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Fresh off the press: Inside the world of the Dhaka street book hawkers

  • Published at 12:28 am November 13th, 2018
Gofur Sardar/ book sellers
Mohamamad Gofur Sardar, a veteran bookseller, believes hawkers of books need to have infinite patience, keep their eyes and ears open to learn about new things Suprova Tasneem

How do they know exactly which books are lining the shelves of high street bookshops, and how do they manage to bring them directly to consumers for less than half of the price?

Hawkers are synonymous with the streets of Dhaka – in almost every corner of this city, one comes across hawkers peddling a range of goods, essential or otherwise. 

In recent years, booksellers have also become a staple on our streets, bringing some much needed relief to those spending endless hours in traffic.

But selling books is different from selling bottled water and toys; how can people who tend to be uneducated and live hand-to-mouth existences be so tuned in to the literary market? 

How do they know exactly which books are lining the shelves of high street bookshops, and how do they manage to bring them directly to consumers for less than half of the price?

‘It’s easier to make money off English books’

Mohammed Gofur Sardar is not the only hawker of books on Bijoy Sarani, but he is the only one with a physical impairment.

“I lost my left arm in a train accident many years ago,” he explains. “Since then, I’ve spent over 30 years being a hawker.”

Sardar used to sell cigarettes near Rasulbagh, until another hawker gave him the idea of selling books. 

“I started around the time when Hillary Clinton’s Living Historycame out,” he says. 

“I used to have Monica Ali books, too, as well as biographies like that of Mahathir Mohamad and Princess Diana. I used to have some Bangla books like Jibanananda Das and Sharatchandra, but it’s easier to make money off English books.”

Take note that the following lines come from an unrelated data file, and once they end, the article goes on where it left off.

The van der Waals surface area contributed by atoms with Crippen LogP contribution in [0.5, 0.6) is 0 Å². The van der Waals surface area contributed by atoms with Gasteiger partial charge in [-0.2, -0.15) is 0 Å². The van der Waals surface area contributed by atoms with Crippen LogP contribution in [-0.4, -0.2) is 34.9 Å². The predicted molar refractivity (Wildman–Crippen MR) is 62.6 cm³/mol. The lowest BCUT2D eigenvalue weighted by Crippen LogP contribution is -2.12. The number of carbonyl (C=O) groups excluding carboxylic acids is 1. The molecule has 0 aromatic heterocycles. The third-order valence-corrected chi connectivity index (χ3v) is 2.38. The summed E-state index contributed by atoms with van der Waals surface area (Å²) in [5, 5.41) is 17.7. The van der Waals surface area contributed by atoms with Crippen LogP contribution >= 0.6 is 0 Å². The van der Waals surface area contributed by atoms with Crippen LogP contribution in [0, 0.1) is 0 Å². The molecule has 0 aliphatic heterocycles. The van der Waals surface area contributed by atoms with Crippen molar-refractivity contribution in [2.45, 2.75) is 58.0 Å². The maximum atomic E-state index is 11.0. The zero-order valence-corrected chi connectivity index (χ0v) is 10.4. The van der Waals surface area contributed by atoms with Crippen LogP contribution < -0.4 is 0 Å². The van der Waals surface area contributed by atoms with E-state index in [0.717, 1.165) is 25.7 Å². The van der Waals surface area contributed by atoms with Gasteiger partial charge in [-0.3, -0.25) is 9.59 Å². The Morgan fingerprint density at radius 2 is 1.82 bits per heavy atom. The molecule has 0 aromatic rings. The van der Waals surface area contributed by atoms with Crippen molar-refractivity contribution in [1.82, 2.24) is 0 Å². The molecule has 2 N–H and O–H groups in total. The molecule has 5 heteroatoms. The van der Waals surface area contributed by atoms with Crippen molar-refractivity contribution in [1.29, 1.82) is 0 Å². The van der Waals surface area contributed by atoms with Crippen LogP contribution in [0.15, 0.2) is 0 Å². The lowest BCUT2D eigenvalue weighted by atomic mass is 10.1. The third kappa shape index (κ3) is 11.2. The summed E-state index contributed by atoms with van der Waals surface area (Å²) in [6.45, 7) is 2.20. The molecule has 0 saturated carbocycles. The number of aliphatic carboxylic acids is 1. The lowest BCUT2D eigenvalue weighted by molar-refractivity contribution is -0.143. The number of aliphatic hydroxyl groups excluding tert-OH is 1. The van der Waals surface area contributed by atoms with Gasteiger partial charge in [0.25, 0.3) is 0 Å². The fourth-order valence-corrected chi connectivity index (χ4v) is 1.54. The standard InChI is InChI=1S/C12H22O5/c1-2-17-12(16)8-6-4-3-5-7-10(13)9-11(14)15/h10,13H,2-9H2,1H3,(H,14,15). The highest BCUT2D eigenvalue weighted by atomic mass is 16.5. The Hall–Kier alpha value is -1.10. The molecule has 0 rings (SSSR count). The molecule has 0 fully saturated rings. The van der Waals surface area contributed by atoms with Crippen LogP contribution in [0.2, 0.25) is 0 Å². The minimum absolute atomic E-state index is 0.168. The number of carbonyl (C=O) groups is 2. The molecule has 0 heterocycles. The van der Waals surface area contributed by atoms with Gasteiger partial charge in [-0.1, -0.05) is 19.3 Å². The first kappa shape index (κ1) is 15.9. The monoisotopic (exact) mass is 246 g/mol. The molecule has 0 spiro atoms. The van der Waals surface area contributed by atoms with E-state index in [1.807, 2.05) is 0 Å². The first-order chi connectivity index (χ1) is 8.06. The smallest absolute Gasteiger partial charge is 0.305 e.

Foyzul, another hawker who sells books at the Gulshan 2 circle signal, also says there is a greater demand for English books. 

“We can sell English books for more money, but people also buy them more,” he says. “It’s because we sell pirated copies that are otherwise much more expensive in shops. We can sell Tk1,200 books for Tk200, whereas you can get Bangla books everywhere.”

While hawkers do go to Banglabazar, the majority go to Nilkhet to buy books at wholesale rates. Sardar says he sells them on mainly to the drivers of cars that have stopped at traffic signals.

“We get an almost immediate feel for which books consumers are most interested in,” he says. “Sometimes people ask us, ‘why don’t you stock this?’ So we take note and tell the stores in Nilkhet, and they give us those books accordingly.”

How do they take note when most of the hawkers don’t know how to read or write? Foyzul replies with a broad smile: “It’s just habit. Our customers say the names so often, we end up memorizing them.”

In tune with foreign trends

A trip to Nilkhet confirms it as the most popular spot to pick up books wholesale. While most of the shops have educational texts, almost every shop that stocks English novels has a system for selling to hawkers.

“I have 8-10 regular hawkers, but there are others who come by as well,” says Abdul Motin, proprietor of Tajin Boi Ghar. “I always give them whatever new English books we have, and they try and see what they can sell. The rest they just bring back.”

Motin says people want to read English books because they want to learn the language. “Knowing English pays well in this city - everyone knows that,” he says.

While the people behind the counters in Nilkhet are reticent at first, it becomes obvious after a while that the trick is to acquire an original copy first, and then use local printing presses - usually based in Banglabazar - to make copies for the local market.

“Once upon a time we had to bring in books from India,” says Saidul, one of the small store owners in Nilkhet. “But now there are all these stores like Pathak Samabesh and Batighar, and we can just buy from there. Everybody who has access to a press does it, and there are hundreds of them in the city.”

Mehedi Hasan, one of the younger managers at Mollah Books, says the internet has revolutionised the local book market. 

“You don’t need to go into stores to acquire these books anymore,” he says. “People can just download PDFs now, and you can also look online to see which books are selling more in foreign markets and download those.”

Not all of the hawkers have moved with the times, however. 

“My nephew looks up popular books online and we try and get them, but I am too old-fashioned for that,” says Motin. 

“You just need to have a feel for the market, and to keep your ears open when people come looking for books. Like right now, everyone wants self-help books like The Power of Habit.”

The veteran hawker, Gofur Sardar, is also more reliant on his wits.

“Being a bookseller is like being a spider in a nest,” he says. 

“You need to have infinite patience, keep your eyes and ears open to learn about new things, and you just have to persist.”